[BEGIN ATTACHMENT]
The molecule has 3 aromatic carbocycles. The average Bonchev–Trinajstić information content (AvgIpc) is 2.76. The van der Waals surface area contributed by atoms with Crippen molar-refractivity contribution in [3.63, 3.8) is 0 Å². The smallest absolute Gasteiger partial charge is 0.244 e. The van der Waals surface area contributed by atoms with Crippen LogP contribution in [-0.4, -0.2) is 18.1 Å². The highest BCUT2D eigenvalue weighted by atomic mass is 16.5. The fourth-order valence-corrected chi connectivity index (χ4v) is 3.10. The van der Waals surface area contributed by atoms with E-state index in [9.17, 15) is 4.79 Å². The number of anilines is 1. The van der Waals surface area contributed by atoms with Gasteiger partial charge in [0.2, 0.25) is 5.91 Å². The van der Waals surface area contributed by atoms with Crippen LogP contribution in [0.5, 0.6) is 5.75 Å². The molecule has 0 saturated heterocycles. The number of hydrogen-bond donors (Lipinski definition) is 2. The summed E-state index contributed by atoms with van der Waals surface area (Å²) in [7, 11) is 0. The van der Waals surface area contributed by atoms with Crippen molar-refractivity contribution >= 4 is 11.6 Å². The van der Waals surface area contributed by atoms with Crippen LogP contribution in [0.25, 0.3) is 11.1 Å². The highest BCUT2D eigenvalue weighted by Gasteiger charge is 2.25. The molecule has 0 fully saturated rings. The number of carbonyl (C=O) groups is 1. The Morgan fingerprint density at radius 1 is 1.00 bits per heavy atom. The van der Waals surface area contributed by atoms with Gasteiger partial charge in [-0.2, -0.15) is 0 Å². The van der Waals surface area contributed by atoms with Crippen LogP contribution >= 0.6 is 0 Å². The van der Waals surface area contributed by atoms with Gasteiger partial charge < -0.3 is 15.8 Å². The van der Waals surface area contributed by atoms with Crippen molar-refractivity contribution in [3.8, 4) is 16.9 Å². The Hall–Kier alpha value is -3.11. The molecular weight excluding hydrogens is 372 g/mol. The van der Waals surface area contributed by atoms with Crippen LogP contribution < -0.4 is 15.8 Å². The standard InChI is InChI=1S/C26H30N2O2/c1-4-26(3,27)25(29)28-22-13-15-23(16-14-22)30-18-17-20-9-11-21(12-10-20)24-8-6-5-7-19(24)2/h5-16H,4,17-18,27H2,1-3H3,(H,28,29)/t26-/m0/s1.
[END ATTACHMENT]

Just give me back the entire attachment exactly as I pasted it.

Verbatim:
The molecule has 3 aromatic carbocycles. The average Bonchev–Trinajstić information content (AvgIpc) is 2.76. The van der Waals surface area contributed by atoms with Crippen molar-refractivity contribution in [3.63, 3.8) is 0 Å². The smallest absolute Gasteiger partial charge is 0.244 e. The van der Waals surface area contributed by atoms with Crippen LogP contribution in [-0.4, -0.2) is 18.1 Å². The highest BCUT2D eigenvalue weighted by atomic mass is 16.5. The fourth-order valence-corrected chi connectivity index (χ4v) is 3.10. The van der Waals surface area contributed by atoms with E-state index in [9.17, 15) is 4.79 Å². The number of anilines is 1. The van der Waals surface area contributed by atoms with Gasteiger partial charge in [0.2, 0.25) is 5.91 Å². The van der Waals surface area contributed by atoms with Crippen LogP contribution in [0.5, 0.6) is 5.75 Å². The molecule has 0 saturated heterocycles. The number of hydrogen-bond donors (Lipinski definition) is 2. The summed E-state index contributed by atoms with van der Waals surface area (Å²) in [7, 11) is 0. The van der Waals surface area contributed by atoms with Crippen molar-refractivity contribution >= 4 is 11.6 Å². The van der Waals surface area contributed by atoms with Crippen LogP contribution in [0.25, 0.3) is 11.1 Å². The highest BCUT2D eigenvalue weighted by Gasteiger charge is 2.25. The molecule has 0 fully saturated rings. The number of carbonyl (C=O) groups is 1. The Morgan fingerprint density at radius 1 is 1.00 bits per heavy atom. The van der Waals surface area contributed by atoms with Gasteiger partial charge in [-0.2, -0.15) is 0 Å². The van der Waals surface area contributed by atoms with Crippen LogP contribution >= 0.6 is 0 Å². The van der Waals surface area contributed by atoms with Gasteiger partial charge < -0.3 is 15.8 Å². The van der Waals surface area contributed by atoms with Crippen molar-refractivity contribution in [3.8, 4) is 16.9 Å². The Hall–Kier alpha value is -3.11. The molecular weight excluding hydrogens is 372 g/mol. The van der Waals surface area contributed by atoms with Crippen LogP contribution < -0.4 is 15.8 Å². The standard InChI is InChI=1S/C26H30N2O2/c1-4-26(3,27)25(29)28-22-13-15-23(16-14-22)30-18-17-20-9-11-21(12-10-20)24-8-6-5-7-19(24)2/h5-16H,4,17-18,27H2,1-3H3,(H,28,29)/t26-/m0/s1.